Aside from the mountain of “official” releases shown on Wikipedia, there are an equally huge amount of unauthorised (but not bootleg) releases covering outtakes and live gigs on the market. There are links below to one fansite which goes into these releases in greater detail.

Just as a taster as to what exists; there are some intriguing re-releases of all three original studio albums with new covers, alternate titles, and bonus tracks on a second CD (such as “Are You Experienced And More”). Plenty of studio outtakes exist, often issued in a myriad of formats to grab the collector - a huge wad of unissued material from the sessions of “Axis Bold As Love” formed the basis of “Axis Outtakes” in 2003 - this release appeared as a double CD, and each disc was also individually released on vinyl as “Axis Outtakes 1” and “Axis Outtakes 2”. Both these releases were also issued as Picture Discs in clear see through sleeves as well - and this is only the tip of the iceberg!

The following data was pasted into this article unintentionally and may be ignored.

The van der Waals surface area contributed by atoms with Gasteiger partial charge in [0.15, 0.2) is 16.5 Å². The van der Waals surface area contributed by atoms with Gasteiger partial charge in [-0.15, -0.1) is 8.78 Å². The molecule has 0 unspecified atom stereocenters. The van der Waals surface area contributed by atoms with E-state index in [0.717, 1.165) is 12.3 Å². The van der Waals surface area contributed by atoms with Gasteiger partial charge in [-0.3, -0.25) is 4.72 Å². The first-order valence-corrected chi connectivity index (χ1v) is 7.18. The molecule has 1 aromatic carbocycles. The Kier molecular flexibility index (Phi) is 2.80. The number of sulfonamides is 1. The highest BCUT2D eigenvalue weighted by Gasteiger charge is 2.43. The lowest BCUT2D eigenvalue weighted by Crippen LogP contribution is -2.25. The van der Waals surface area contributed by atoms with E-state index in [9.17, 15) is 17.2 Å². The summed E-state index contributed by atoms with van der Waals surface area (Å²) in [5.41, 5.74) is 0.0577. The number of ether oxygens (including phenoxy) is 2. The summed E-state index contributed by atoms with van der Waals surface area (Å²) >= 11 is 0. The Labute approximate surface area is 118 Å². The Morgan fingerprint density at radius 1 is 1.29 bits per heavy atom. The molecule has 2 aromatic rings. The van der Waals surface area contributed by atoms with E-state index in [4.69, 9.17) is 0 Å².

After Hendrix’s death, some live albums appeared on Polydor such as “Isle Of Wight” in the early 70s, whilst other releases first appeared in the CD era on the same label, such as “Jimi Plays Monterery”. In recent years, the amount of material being released has exploded - with some gigs being released in part or in full by both Experience Hendrix AND the likes of Purple Haze Records, whilst both the IOW and Monterey gigs have been reissued again in recent years via MCA or Dagger.

Rather than just list a series of album titles that might not mean much, I have listed below what I believe is every Hendrix gig that was taped and has been released in part or in full via either Polydor, MCA, or any “unofficial” label. In some cases, the listed release may only include one song from the show (such as the best-of collection “Cornerstones“, which has a pair of live tracks at the end) - others feature the entire show. I suggest if you do think about trying to collect some (or all) of these, you do a bit of research via the links below, which give track listings for each release.